Leif Davidsen might not be as popular of a name as Henning Mankell or Stieg Larsson but in his native country of Denmark he is definitely one of the top crime writers: Educated as a journalist, in 1977 he started working in Spain as a freelance journalist for Danmarks Radio. In 1980 he began covering Soviet news with frequent news reports to Danmarks Radio from Russia. From 1984 to 1988 he was stationed in Moscow. When Davidsen returned to Denmark he became chief editor of Danmarks Radio’s foreign news desk and in 1999, he became a full time writer. Lime’s Photograph is one of his best sellers which has also been translated into English.
Peter Lime is trained to hunt down his prey and catch them on film. But now he is the one being hunted. Whose prey has he become? And what is it that he has that these people will kill to get? Lime is a Danish paparazzo, living in Madrid. For more than 20 years he has stalked and captured the rich and famous on film, making vast sums of money from exposing their secrets – the more salacious the image, the bigger the fee.
But lately he’s been thinking of giving it up. His wife and child have changed his life, and now he dreams of doing a job that his daughter can be proud of. Then he goes on a routine assignment, snapping a Spanish minister out sailing with his mistress, and suddenly his world is turned upside down. When a fire destroys his home, but not all of his photographs, Lime sets out to discover a motive and finds himself drawn into the complex and terrifying web of international terrorism.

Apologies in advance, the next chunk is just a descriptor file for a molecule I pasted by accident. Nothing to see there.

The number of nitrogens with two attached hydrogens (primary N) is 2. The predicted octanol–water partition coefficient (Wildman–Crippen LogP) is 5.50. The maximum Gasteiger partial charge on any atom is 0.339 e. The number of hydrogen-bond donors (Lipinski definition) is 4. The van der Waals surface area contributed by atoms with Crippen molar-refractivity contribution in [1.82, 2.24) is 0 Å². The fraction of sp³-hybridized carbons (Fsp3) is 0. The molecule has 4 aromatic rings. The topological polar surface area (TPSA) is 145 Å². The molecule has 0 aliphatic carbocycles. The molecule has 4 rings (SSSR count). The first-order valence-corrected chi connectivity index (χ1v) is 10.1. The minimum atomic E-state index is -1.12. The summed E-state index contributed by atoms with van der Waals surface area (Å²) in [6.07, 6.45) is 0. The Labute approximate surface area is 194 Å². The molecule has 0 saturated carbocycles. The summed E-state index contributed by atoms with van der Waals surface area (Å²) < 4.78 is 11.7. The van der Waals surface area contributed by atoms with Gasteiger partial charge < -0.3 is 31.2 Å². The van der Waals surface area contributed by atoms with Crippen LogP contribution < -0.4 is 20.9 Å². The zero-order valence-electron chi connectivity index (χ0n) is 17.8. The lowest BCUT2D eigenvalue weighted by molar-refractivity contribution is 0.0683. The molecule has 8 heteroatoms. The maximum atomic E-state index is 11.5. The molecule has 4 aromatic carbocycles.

Like many other authors from Scandinavia, Davidsen’s novels have a strong character development focus. Peter Lime, as the name of the book implies, is the main character, a lonely photographer who has settled down in Madrid. Though he makes a living as a paparazzo, his view of life is philosophical. He has a weakness for alcohol and his good looks are becoming a thing of history as he is aging. It seems that he wants to keep his soul young and escapes from the fate that time dictates to any individual: He holds on to his thinning hair by his ponytail, wears tough-guy styles and practices Karate.
The dialogues in the book are filled with nice philosophical remarks; take this one as an example: ” If you live by the media, you die by the media. Either abruptly, or that slow, painful death…When you’re no longer a story, just a memory.”
In a nutshell we can summarize this novel as:
A book with a compelling plot, an enigmatic lead character and elegant language.
Although the story doesn’t happen in Scandinavia, we recommend this book to all fans of Scandinavian crime novels.
Our Rating: 3.5
Like Books By Leif Davidsen?
You can check out the following titles translated into English so far.